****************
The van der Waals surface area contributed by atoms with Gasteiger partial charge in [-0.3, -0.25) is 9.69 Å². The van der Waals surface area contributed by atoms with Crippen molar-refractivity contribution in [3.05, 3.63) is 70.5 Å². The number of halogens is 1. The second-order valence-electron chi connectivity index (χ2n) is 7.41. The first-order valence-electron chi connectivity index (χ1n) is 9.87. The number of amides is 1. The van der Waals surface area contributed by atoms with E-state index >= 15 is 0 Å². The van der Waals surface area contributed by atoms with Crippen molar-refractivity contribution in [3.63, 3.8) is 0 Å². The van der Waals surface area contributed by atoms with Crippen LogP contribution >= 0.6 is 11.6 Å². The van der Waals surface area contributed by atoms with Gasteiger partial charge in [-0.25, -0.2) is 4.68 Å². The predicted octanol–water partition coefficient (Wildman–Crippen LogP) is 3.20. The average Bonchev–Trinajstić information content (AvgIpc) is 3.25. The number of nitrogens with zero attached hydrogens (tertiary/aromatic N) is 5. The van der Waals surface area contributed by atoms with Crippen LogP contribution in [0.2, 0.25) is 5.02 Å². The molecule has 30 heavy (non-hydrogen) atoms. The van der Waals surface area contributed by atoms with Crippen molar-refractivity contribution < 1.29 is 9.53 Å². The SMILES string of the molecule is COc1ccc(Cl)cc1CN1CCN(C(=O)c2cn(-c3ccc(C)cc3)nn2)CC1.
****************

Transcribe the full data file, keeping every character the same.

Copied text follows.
The van der Waals surface area contributed by atoms with Gasteiger partial charge in [-0.3, -0.25) is 9.69 Å². The van der Waals surface area contributed by atoms with Crippen molar-refractivity contribution in [3.05, 3.63) is 70.5 Å². The number of halogens is 1. The second-order valence-electron chi connectivity index (χ2n) is 7.41. The first-order valence-electron chi connectivity index (χ1n) is 9.87. The number of amides is 1. The van der Waals surface area contributed by atoms with E-state index >= 15 is 0 Å². The van der Waals surface area contributed by atoms with Crippen molar-refractivity contribution in [3.63, 3.8) is 0 Å². The van der Waals surface area contributed by atoms with Crippen LogP contribution >= 0.6 is 11.6 Å². The van der Waals surface area contributed by atoms with Gasteiger partial charge in [-0.25, -0.2) is 4.68 Å². The predicted octanol–water partition coefficient (Wildman–Crippen LogP) is 3.20. The average Bonchev–Trinajstić information content (AvgIpc) is 3.25. The number of nitrogens with zero attached hydrogens (tertiary/aromatic N) is 5. The van der Waals surface area contributed by atoms with Crippen LogP contribution in [0.2, 0.25) is 5.02 Å². The molecule has 30 heavy (non-hydrogen) atoms. The van der Waals surface area contributed by atoms with Crippen molar-refractivity contribution < 1.29 is 9.53 Å². The SMILES string of the molecule is COc1ccc(Cl)cc1CN1CCN(C(=O)c2cn(-c3ccc(C)cc3)nn2)CC1.